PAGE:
The restaurant business is notoriously tough, with slim profit margins and a high risk of failure.
The family-owned Dragon City Cafe beat those odds for some 40 years, serving up Chinese food at 43rd Avenue and East Lake Street in south Minneapolis.
When Dragon City closed its doors recently, it was because Donna Fong, 87, had decided to retire. In the years since her husband and one of her sons died, she had kept the restaurant open with the help of her daughter, Joanie Quan, and a cast of family members.
Mid-morning on one of the restaurant's last days in business, Quan stood patiently over the stove in the tiny kitchen, a long-handled brush in hand. She was cleaning a huge wok, sending clouds of steam into the air. She had already been at work for hours.
"I came early in the morning, got everything ready, got all the chicken steak done for today, all my chow mein done, all the cream cheese," Quan said. "What else?"
What else? Saying goodbye to all of Dragon City's loyal customers, who were stopping by the restaurant in droves.
Jeanne Cherner was one such customer. She lives just a few blocks away from the restaurant, and said she initially "kind of ignored" Dragon City, because it was just too close to home.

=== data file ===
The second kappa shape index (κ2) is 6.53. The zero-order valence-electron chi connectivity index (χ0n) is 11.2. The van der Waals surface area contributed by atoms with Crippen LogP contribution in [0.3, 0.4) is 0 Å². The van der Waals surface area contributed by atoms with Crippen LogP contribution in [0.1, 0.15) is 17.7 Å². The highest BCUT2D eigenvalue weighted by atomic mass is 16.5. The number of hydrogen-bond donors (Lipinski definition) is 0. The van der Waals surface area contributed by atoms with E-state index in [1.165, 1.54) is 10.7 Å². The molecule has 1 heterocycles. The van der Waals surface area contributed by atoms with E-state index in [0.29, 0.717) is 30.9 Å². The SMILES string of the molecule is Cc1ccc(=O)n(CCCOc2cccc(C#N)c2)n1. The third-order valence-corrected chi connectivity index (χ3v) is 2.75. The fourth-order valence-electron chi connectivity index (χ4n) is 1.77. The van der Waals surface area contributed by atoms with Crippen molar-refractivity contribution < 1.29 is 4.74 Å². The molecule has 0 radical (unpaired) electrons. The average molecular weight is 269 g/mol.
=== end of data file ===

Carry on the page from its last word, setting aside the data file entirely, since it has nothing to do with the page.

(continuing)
"Then I broke down one day because I was really hungry and tired and I didn't want to cook," she said. "And I came in here and I just fell in love with the place."
She said her usual order was chicken chow mein, but every so often she went for the chicken wonton soup. "It's comfort food," she said.
"There's nothing more American than going out for Chinese food," said Richard Fong, Donna's son.
The Fong family immigrated to the United States from Hong Kong in 1969, part of a wave of immigrants following the Immigration and Nationality Act of 1965.
"Can you think about moving to another country with seven kids when you're in your mid-40s?" Fong said.
His father had been a barber in Hong Kong, but when the family arrived in the U.S., he began working at a suburban restaurant called the White House.
"Eventually, he and my mother and a number of my family worked at the Nankin restaurant, which as everyone knows was an institution in Minneapolis," Fong said. "And I remember as a kid, I just couldn't wait until I was old enough to work at the Nankin, because my mom worked there, my dad, my brother, my sisters, and just before I was supposed to work, whammo — we had Dragon City."
The restaurant was in a narrow, two-story building off Lake Street in south Minneapolis. The small, wood-paneled cafe was on the first floor, and there were living quarters above. Over the years, Dragon City Cafe quietly became a neighborhood institution.
"My husband and I were talking about this restaurant, and he called it a little gem," Cherner said. "Other things will come in its place, but it's a big loss."
It's a bittersweet time for the Fong family, too.
"The only thing I want to say is thank you," Richard Fong said. "Thank you for allowing my family to be part of this community. Thank you for welcoming us as we were immigrants. Thank you for being our customers. Thank you for being our friends.
"Thank you is all I can say."
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